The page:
Sunday, May 15, 2011

going to ASM in NOLA

Sometimes I just love abbreviations ;)

I'm going to the American Society of Microbiology General Meeting in New Orleans Louisiana starting this Saturday and going til Tuesday. I'm quite sure it will be a blast - not only some interesting sessions and posters - but meeting up with some old colleagues and some newer ones.... and some parties :)

[some things redacted since it was a bit too much info me thinks]

Anyway, it's going to be hot and humid with the added thing of potential flooding by the Mississippi river. Although, I doubt it will happen since they've opened the spill ways to keep the river from spilling over that big city and Baton Rouge. It's hard to see those smaller towns getting flooded though, since the water has to go somewhere....

Now, back to the hockey game while continuing to plan the packing and clothes choices etc.

Sunday, May 01, 2011

Easter times and reconciliation

I've been thinking a bit about reconciliation. The Easter time has been surrounded by some thoughts about reconciliation, forgiveness and resurrection (the last thing is sort of obvious right?). Partly due to a few classes, partly since a former fellow grad student contacted me a few weeks ago. He never finished his degree. In his words, he was forced out - "thrown away". I would agree to a point, and at the time it seemed like a bad situation turning worse.

I was still a naive person at the time and thought the people in charge of the grad program would take responsibility for the grad students. As time went on, I realised that it was more to the grad students to prove they wanted to pursue their degree and solve the obstacles in front of them, not really their PIs/professor or their committee. To a point I still think that the "older people in the game" have responsibilities to tell students when they are facing a turning point (or an end point). To a point, due to my own decisions and choices, I think that a lot rests on the shoulders of the student, simply because that is the way of the game (life). You have to look out for yourself. You have to convince the "others" you are worthy... all easy and probably pathetic to say, but still i find it to hold more truth than I might want it to.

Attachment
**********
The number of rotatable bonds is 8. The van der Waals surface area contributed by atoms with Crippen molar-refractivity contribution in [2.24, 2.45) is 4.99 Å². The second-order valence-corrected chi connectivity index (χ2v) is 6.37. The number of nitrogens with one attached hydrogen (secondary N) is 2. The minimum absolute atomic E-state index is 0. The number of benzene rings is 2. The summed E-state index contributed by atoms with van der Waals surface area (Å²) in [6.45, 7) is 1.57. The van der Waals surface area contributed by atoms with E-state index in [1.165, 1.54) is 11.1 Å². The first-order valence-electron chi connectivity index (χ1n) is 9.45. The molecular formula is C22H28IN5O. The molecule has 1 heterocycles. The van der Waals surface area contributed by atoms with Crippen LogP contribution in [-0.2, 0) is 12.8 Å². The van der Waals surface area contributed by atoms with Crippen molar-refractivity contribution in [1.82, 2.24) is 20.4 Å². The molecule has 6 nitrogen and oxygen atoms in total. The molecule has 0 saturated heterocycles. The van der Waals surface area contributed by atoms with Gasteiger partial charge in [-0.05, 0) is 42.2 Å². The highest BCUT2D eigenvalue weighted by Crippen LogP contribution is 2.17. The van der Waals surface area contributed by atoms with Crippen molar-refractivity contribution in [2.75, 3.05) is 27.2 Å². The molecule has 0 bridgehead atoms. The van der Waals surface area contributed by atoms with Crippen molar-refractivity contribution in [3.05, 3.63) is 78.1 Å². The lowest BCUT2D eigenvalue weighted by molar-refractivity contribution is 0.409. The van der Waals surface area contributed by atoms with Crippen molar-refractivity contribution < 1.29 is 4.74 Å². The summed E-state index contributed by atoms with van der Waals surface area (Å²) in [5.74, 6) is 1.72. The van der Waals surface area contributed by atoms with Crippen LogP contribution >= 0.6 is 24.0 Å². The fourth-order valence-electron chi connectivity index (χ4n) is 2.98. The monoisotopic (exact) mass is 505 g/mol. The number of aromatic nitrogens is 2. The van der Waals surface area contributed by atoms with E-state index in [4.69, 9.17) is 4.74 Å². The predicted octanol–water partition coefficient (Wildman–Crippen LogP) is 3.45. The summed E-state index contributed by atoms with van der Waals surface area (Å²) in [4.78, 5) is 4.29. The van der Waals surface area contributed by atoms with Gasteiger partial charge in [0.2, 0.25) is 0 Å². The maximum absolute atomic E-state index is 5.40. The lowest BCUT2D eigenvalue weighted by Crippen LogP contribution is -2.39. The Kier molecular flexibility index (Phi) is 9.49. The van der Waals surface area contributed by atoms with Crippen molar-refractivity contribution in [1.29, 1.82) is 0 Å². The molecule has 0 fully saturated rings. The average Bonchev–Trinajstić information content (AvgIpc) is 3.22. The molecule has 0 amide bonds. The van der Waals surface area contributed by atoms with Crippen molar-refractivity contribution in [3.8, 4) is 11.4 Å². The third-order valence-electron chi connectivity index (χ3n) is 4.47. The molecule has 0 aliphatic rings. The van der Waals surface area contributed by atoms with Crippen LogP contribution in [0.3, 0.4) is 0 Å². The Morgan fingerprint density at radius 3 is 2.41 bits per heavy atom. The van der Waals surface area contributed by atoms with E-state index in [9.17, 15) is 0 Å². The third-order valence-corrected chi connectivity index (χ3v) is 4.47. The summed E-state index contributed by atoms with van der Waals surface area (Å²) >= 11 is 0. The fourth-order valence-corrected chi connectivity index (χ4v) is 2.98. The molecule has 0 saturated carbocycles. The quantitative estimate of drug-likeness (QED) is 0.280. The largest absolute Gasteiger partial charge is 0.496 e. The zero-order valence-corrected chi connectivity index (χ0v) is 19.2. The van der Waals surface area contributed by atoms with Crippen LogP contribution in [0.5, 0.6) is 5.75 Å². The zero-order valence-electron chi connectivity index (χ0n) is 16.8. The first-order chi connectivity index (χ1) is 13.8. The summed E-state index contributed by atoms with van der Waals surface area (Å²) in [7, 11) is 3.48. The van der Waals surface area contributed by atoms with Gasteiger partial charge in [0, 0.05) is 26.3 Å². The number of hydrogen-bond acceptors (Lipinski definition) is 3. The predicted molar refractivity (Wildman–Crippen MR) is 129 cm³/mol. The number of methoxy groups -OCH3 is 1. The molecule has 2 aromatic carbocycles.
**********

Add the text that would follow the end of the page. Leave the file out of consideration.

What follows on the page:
The old saying of "if you don't believe in yourself, why would I or anyone else?" is very true to my own experience as a grad student (not to mention post doc). That even if some lucky ones have a mentor who can guide them through the darker times of self doubt and questionings, it's still your own decision to walk the walk and make it. It's harsh. It's not fair. And it certainly isn't easy but in the end, if you don't fight for yourself, it's hard to find those others who do it for you.

He contacted me and let me know in no uncertain terms that he was still bitter about the fact that he never graduated. Not got a PhD, even if he put in the hours and the effort. I agree that the people in charge should've done more to help solve the situation. However, and I probably say this since I had to pull a few odd moves in the middle of my own PhD, it's also your responsibility as a student to listen to your peers and try and solve things - however unfair you might think they are. I've tried for a long time to reconcile with the fact that my professor is only human. And that with being human comes feelings of guilt, frightenesss of loosing friends and spinelessness. It's not an ideal situation. However, it might have nothing to do with you in the end. It's just the way it is, and you need to make the situation work for the best outcome for you (while trying not to overstep moral boundaries of your own).